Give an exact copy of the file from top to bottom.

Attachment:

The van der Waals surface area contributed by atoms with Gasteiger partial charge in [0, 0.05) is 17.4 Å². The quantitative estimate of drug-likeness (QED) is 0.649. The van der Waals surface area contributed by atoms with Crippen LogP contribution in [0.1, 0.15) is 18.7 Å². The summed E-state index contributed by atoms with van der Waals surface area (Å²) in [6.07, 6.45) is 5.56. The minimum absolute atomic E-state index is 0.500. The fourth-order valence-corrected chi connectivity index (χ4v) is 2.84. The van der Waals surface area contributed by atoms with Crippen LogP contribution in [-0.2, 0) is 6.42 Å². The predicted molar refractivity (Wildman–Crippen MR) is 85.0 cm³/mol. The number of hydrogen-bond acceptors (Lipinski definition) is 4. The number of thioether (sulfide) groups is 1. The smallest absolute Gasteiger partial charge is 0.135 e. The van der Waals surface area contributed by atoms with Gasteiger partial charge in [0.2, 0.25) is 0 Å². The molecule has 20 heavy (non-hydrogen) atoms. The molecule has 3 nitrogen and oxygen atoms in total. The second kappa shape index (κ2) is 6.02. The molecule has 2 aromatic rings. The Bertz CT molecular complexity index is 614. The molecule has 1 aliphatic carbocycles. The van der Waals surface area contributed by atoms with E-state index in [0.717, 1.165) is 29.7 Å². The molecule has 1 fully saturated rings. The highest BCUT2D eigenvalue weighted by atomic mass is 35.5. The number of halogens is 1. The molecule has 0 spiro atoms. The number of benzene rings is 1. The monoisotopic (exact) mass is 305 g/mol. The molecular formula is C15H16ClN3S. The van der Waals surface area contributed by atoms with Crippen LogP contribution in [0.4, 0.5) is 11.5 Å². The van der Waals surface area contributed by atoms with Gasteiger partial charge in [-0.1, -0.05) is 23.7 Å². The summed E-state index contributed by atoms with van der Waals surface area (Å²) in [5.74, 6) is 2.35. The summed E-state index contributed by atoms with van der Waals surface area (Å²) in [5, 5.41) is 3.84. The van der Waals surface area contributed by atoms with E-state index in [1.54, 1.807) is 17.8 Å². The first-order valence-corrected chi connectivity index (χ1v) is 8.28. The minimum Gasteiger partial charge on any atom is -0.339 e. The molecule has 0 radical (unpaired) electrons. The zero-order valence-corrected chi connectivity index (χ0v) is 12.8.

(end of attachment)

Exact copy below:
The van der Waals surface area contributed by atoms with Gasteiger partial charge in [0, 0.05) is 17.4 Å². The quantitative estimate of drug-likeness (QED) is 0.649. The van der Waals surface area contributed by atoms with Crippen LogP contribution in [0.1, 0.15) is 18.7 Å². The summed E-state index contributed by atoms with van der Waals surface area (Å²) in [6.07, 6.45) is 5.56. The minimum absolute atomic E-state index is 0.500. The fourth-order valence-corrected chi connectivity index (χ4v) is 2.84. The van der Waals surface area contributed by atoms with Crippen LogP contribution in [-0.2, 0) is 6.42 Å². The predicted molar refractivity (Wildman–Crippen MR) is 85.0 cm³/mol. The number of hydrogen-bond acceptors (Lipinski definition) is 4. The number of thioether (sulfide) groups is 1. The smallest absolute Gasteiger partial charge is 0.135 e. The van der Waals surface area contributed by atoms with Gasteiger partial charge in [0.2, 0.25) is 0 Å². The molecule has 20 heavy (non-hydrogen) atoms. The molecule has 3 nitrogen and oxygen atoms in total. The second kappa shape index (κ2) is 6.02. The molecule has 2 aromatic rings. The Bertz CT molecular complexity index is 614. The molecule has 1 aliphatic carbocycles. The van der Waals surface area contributed by atoms with E-state index in [0.717, 1.165) is 29.7 Å². The molecule has 1 fully saturated rings. The highest BCUT2D eigenvalue weighted by atomic mass is 35.5. The number of halogens is 1. The molecule has 0 spiro atoms. The number of benzene rings is 1. The monoisotopic (exact) mass is 305 g/mol. The molecular formula is C15H16ClN3S. The van der Waals surface area contributed by atoms with Crippen LogP contribution in [0.4, 0.5) is 11.5 Å². The van der Waals surface area contributed by atoms with Gasteiger partial charge in [-0.1, -0.05) is 23.7 Å². The summed E-state index contributed by atoms with van der Waals surface area (Å²) in [5.74, 6) is 2.35. The summed E-state index contributed by atoms with van der Waals surface area (Å²) in [5, 5.41) is 3.84. The van der Waals surface area contributed by atoms with E-state index in [1.54, 1.807) is 17.8 Å². The first-order valence-corrected chi connectivity index (χ1v) is 8.28. The minimum Gasteiger partial charge on any atom is -0.339 e. The molecule has 0 radical (unpaired) electrons. The zero-order valence-corrected chi connectivity index (χ0v) is 12.8.